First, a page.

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Sunday, November 14, 2004 - Page updated at 12:00 A.M.
Beer-swilling elephants terrorize Indian villages
By Wasbir Hussain
GAUHATI, India Wild elephant herds have been terrorizing India's remote northeast, killing people, flattening houses and even guzzling local rice-beer supplies, prompting villagers to retaliate against the pachyderms with firecrackers and bonfires.
With an estimated 5,000 elephants, Assam state has the largest concentration of wild Asiatic elephants in India, said M.C. Malakar, Assam's chief wildlife warden.
The big herds, faced with shrinking forest cover and human encroachment of their corridors, venture into settlements looking for food, attacking those who try to stop them.
The wild elephants have stampeded across the region, stomping down houses and feasting on standing crops, Pradyut Bordoloi, Assam state's forest minister, said yesterday. Wild elephants have killed at least 22 people this year in the state.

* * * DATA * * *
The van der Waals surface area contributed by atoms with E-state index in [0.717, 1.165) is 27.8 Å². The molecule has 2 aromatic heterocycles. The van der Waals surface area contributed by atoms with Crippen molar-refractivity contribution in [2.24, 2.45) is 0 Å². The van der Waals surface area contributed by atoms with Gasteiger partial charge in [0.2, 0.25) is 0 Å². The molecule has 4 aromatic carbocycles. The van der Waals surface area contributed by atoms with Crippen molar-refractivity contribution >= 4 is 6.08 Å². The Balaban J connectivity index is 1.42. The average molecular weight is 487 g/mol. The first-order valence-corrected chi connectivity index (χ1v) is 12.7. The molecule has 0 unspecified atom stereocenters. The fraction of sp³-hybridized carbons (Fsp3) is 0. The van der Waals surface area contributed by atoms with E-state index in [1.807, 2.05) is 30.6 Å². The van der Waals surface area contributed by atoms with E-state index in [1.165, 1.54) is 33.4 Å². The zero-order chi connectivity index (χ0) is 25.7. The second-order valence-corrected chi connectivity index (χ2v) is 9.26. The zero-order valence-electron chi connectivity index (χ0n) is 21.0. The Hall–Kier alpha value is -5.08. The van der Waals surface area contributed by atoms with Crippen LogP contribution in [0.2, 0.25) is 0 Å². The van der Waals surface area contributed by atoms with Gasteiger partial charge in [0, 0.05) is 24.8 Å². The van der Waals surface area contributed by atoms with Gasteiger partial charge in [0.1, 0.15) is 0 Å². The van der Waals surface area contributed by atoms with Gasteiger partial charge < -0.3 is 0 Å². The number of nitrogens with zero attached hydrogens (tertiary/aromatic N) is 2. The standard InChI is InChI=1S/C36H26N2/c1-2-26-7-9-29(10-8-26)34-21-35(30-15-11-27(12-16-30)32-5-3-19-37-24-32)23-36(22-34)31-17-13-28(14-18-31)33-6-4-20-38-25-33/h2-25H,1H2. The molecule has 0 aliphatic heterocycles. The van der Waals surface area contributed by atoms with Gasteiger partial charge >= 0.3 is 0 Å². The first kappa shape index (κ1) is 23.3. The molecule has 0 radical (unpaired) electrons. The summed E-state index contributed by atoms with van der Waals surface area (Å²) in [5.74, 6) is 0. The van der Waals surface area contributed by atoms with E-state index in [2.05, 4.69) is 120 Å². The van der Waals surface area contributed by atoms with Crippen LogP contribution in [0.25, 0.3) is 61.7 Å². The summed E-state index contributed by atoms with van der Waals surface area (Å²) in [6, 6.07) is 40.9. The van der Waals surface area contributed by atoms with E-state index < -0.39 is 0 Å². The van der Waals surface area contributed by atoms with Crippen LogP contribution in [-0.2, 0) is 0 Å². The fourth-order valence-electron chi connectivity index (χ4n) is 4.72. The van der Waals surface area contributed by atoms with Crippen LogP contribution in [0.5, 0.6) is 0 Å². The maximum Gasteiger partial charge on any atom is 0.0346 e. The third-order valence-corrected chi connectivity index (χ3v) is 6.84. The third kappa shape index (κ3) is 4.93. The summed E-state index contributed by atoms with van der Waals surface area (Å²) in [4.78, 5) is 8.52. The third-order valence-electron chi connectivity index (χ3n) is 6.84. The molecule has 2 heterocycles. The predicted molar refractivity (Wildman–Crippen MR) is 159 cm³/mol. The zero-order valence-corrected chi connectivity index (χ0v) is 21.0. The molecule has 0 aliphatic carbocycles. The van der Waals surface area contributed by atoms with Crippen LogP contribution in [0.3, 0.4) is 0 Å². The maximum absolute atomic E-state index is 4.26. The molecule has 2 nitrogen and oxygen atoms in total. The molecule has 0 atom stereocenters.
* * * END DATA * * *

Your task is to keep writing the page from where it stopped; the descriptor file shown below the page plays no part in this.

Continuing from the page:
Rice beer is an attraction. Workers in tea plantations in Assam make rice beer at home and store it in drums.
On Oct. 26, wild elephants drank rice beer kept in drums in Marongi, a village about 175 miles east of Assam's main city of Gauhati, and then went on a rampage, trampling three people to death and wounding two others, India media reported.
Wildlife officials and villagers use firecrackers, bonfires and drums to scare away the large herds, Bordoloi said.
In 2001, at least 19 wild elephants were poisoned to death by villagers, Bordoloi said.
Officials also use electric fences and dig trenches, but these are meant to protect people from elephant attacks, not to scare the elephants.
The state has created buffer zones to tackle the menace. An area on the periphery of villages is cultivated with plants found palatable by the elephants, and the second layer has plants like mustard that elephants shun.
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